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The ’00s Revisited: Captain Marvel #17


captainmarvel017Cheating Death

Writer: Peter David
Pencils: Jim Starlin
Inks: Al Milgrom
Colors: Steve Oliff
Letters: RS/Comicraft’s Wes Abbot
Assistant Editor: Marc Sumerak
Editor: Tom Brevoort
Published by: Marvel Comics
Cover Price: 2.50
Cover Date: May, 2001

This issue grabbed my attention because of Thanos on the cover. Besides Thanos himself, there’s just something to the cover’s colors that I really dig…it’s so colorful without being gaudy or even all that bright…it’s just really nicely drawn and colored; the generic background sets Thanos, Thor, and Genis off quite well; and the coloring of the logo and such even fit nicely…though I might’ve gone with more of a gold for Captain Marvel to better match Thanos’s gold coloring.

This was another quarter-bin discovery, at least this copy of the actual issue–I’d bought and read it as a new issue back in 2001, and still have that copy…somewhere. So I do vaguely recall some context, both prior and subsequent to this issue, once I got to reading. But even sticking solely to this one issue by itself, I rather enjoyed the Thor/Thanos bickering, and even the dynamic with Rick and Genis and having to be aware of the environments they’re in when the swap places. And of course, the now-iconic “Klang” that I’ve come to appreciate in context of Quantum & Woody from Valiant.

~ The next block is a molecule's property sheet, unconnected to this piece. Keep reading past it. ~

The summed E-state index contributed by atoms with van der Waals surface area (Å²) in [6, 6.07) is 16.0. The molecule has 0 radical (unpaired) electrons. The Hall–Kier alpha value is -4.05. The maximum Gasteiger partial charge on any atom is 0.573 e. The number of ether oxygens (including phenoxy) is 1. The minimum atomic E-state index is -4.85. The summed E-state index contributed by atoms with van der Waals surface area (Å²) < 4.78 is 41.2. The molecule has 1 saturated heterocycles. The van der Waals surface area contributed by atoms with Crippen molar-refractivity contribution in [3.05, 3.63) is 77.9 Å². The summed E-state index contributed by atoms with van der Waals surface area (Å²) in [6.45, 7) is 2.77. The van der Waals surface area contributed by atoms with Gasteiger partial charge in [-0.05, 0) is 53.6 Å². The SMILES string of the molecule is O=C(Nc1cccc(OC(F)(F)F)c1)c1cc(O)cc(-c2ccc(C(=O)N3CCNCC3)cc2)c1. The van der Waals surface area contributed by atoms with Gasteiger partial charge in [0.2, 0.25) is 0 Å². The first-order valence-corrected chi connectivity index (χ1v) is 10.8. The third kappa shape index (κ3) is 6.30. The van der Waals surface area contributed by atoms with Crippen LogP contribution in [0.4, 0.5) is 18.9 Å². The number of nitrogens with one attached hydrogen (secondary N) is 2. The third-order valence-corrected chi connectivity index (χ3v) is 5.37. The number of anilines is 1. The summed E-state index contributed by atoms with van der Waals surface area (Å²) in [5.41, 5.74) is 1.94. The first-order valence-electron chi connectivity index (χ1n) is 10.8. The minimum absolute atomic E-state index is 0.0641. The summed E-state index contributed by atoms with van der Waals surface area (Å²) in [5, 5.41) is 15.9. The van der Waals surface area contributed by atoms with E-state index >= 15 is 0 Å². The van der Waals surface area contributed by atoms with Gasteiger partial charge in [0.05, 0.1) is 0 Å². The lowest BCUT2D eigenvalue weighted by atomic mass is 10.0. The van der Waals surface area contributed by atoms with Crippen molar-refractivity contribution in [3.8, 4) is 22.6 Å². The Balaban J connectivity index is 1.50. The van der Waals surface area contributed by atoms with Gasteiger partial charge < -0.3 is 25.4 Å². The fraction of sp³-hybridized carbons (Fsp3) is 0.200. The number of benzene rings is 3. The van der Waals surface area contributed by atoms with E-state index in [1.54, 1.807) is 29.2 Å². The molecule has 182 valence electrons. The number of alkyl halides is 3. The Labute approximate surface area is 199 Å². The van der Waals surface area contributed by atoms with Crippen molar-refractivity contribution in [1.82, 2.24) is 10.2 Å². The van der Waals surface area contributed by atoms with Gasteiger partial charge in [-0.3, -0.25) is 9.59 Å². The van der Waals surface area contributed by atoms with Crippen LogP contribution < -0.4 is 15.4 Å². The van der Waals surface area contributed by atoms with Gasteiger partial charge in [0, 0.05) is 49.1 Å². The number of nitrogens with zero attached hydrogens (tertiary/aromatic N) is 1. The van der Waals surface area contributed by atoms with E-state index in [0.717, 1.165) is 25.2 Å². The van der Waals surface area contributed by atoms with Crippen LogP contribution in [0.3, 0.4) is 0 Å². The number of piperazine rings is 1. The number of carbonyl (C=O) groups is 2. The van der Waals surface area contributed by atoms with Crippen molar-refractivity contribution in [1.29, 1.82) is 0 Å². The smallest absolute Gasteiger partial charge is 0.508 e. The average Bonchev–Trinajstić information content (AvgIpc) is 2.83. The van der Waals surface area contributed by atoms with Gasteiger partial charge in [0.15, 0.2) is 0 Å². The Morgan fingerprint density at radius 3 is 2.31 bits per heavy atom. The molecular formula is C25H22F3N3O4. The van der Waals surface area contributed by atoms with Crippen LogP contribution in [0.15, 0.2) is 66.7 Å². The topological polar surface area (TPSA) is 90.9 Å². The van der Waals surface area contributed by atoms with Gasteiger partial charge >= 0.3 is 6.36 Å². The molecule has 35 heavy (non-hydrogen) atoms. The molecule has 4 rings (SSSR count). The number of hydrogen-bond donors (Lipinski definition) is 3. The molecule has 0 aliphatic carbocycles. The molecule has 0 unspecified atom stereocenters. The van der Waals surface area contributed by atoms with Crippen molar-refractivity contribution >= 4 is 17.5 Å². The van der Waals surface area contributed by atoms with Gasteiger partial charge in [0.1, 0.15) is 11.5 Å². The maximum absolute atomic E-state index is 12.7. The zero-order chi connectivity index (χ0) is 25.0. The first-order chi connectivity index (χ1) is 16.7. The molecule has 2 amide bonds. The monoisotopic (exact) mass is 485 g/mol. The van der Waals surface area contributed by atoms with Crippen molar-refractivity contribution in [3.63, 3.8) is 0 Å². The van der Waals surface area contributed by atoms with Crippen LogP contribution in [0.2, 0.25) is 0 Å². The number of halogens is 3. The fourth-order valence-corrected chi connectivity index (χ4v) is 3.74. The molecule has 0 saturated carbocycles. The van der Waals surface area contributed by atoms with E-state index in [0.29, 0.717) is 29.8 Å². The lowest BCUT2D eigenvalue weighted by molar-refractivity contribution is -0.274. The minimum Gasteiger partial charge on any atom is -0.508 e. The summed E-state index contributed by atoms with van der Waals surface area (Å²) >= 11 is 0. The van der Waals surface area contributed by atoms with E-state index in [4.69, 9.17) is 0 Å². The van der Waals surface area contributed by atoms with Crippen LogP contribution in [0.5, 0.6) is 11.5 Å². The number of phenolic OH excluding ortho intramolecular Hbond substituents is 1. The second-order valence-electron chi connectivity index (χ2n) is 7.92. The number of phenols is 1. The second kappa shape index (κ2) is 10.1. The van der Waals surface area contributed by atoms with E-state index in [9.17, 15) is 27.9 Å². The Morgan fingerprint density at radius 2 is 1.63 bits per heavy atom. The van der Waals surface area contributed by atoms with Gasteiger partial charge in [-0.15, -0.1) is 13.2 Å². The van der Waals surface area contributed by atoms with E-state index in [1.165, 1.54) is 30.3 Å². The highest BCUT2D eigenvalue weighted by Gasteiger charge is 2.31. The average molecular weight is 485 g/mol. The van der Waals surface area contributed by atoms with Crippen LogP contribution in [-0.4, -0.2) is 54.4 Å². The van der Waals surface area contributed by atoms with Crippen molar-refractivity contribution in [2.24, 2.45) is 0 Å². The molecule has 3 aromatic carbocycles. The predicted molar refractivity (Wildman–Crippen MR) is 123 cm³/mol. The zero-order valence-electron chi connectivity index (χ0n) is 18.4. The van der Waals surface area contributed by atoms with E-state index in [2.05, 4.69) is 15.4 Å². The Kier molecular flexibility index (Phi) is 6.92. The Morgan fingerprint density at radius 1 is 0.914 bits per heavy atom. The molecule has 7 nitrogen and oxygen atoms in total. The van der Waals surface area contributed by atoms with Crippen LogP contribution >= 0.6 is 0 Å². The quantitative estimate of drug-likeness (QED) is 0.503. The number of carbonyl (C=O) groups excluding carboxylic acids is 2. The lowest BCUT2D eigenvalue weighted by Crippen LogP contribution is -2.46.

We find Thanos recruiting Thor for some part of a larger plan…of course, Thor is not at all a happy camper, given his recent tussles with Thanos. But he’s convinced of his necessity in things, and goes along grudgingly. Meanwhile, Marlo (Rick’s wife) is being haunted by the ghost of…a friend, or coworker, I don’t recall exactly, she’s just here (the details were in earlier issues of this run). Rick finds himself in a bit of trouble, as the entity that has Thanos recruiting Thor to begin with makes his appearance, and the “big guns” duke it out.

Visually, I very much enjoyed the interior art. Starlin has–for me–defined these characters to the extent that just seeing his name on the cover would have drawn me in. As far as I’m concerned, “Marvel cosmic” doesn’t get much better than sharing involvement from Starlin.

Story-wise, David always did have a great feel for the characters he involved in this series, making them his own, and giving them quite a memorable voice. There are elements from this series that settled into the core of my thinking about comics, and this take on Captain Marvel remains my absolute favorite.

This issue reminds me of how much I’d enjoyed this run on the series, and has me remembering rather fondly other issues, and a bit of a rekindled interest in re-reading the entire run…and certainly wishing Marvel would put out an omnibus collecting this entire first run of PAD‘s Captain Marvel.

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